This may be easier said than done, but any stagnation or blockage in TCM is what causes disease and pain. This includes emotions, so it is important to have a healthy emotional life, and always try to express what you are feeling instead of allowing it to build up. Emotions specific to Gallbladder are anger (frustration, resentment, etc..) associated with its partner, the Liver. Emotional changes such as depression (which is considered anger turned inward) can also point to a Gallbladder imbalance.
This is a big one in Chinese Medicine, and, if you look at history, it is the way we are designed to eat. Our digestive systems have evolved to digest the foods that people ate once we were able to leave our nomadic roots and start farming. People only ate local foods that were in season because that is what was available. With the recent proliferation of air travel, we have been spoiled by the ability to have whatever foods we want, any time of the year (strawberries in winter, blueberries in the tropics, mangoes in the far North…). And although this is wonderful, it is not the way our digestive systems were designed, so we are overloading them with too many kinds of foods at all times of the year.
In Chinese Medicine, nutritional therapy is a huge aspect of the medicine. What better way to heal the body than to use the food that we eat 3 times a day? In TCM, every food has a temperature, that interacts with your body, adding heat, cold, or keeping it neutral. Foods also all have healing properties, so the Chinese felt it very important to eat the proper foods when they became sick to help rebalance them so they could recover. I will include a list of some foods beneficial for the Gallbladder at the end of this article.
The Gallbladder meridian runs bilaterally along the body starting at the outside corner of the eye (at the end of the eyebrow) and runs along the side of the body, ending at the corner of the nail bed of the 4th toe. Therefore, any exercise that stimulates the sides of the body are beneficial for the flow of Qi and to help remove any blockages in the Gallbladder organ and meridian. Side stretches are ideal. There are many Chinese internal as well as external martial arts that are excellent for mind, body and spirit. Tai Chi and Qi Gong are 2 examples of internal martial arts that are beneficial for moving Qi in all of the meridians, as well as strengthening the body and the mind. Kung Fu is a bit more rigorous, but has an emphasis in circulating Qi throughout the body to maintain physical and mental health. Movement is the most important aspect for keeping your Qi from stagnating, so if Tai Chi, Qi Gong or Kung Fu are a bit more physical activity than you are used to, just simple things like walking are a wonderful way to keep Qi moving.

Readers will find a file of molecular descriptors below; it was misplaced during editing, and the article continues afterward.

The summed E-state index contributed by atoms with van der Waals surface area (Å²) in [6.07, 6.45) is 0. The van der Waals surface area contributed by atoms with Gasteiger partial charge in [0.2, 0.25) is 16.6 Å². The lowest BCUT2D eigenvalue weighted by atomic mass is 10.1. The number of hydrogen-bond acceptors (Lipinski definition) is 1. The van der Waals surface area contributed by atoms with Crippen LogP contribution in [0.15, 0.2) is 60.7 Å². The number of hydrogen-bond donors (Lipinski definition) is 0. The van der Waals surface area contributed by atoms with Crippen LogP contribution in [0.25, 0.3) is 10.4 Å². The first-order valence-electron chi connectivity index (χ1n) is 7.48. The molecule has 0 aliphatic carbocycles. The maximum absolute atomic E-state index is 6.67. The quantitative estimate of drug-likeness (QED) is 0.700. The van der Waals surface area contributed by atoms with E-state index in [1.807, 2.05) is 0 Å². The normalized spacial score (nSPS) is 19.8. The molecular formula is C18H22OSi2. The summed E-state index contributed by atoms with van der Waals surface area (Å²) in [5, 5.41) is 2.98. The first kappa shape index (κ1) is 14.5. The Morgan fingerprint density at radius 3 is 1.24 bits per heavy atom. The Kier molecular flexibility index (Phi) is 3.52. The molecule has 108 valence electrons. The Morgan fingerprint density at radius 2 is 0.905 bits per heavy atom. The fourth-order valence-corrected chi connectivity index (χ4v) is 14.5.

Spring is the season related to the Gallbladder, and its partner the Liver.
The Spring element is wood, the taste, sour and the colour is green. So you can imagine after a lengthy winter, the new bright green shoots of plants breaking through the ground representing new life after a long, cold slumber. This is the reason that it is especially important to give the Gallbladder and the Liver a rest from things like caffeine, alcohol and other intoxicants during this time. It is also beneficial to cleanse these organs by drinking lots of water and eating things like fresh greens to nourish the Gallbladder and Liver, especially in the spring.
In Chinese medicine, every organ is seen to have 2 hours out of every 12 where its Qi is at its peak. The time when the Gallbladder’s energy is its most abundant is between 11pm-1am. During these 2 hours, it is helpful if you can refrain from drinking alcohol or other intoxicants, as they place unnecessary stress on the Gallbladder. It also helps the Gallbladder if you can rest the body as much as possible in these 2 hours.
Cayenne (this may seem contradictory, but Cayenne is very moving for qi. Just remember, moderation!)
Tea with orange peel
Deep fried food – (Greasy)
Alcohol – (Damp)
Spicy foods (remember moderation is important!)
Hot foods – Foods that are considered “Hot” in TCM are:
If you are experiencing any Gallbladder symptoms, or have been told by your doctor that you should consider surgery, I encourage you to seek out a practitioner of Traditional Chinese Medicine.They will help you to explore the non surgical options to rebalance your body and heal your Gallbladder.
The wonderful thing about Chinese medicine is that it was developed to be a system that focuses on prevention. That is why, it is not only the oldest medical system on earth, but it teaches an entire way of life, teaching how to live in harmony with nature, eating with the seasons, moderation in work and play, exercise and emotional wellness. If you would like more information on using Chinese wisdom to live a balanced lifestyle, please visit www.chinesemedicineliving.com.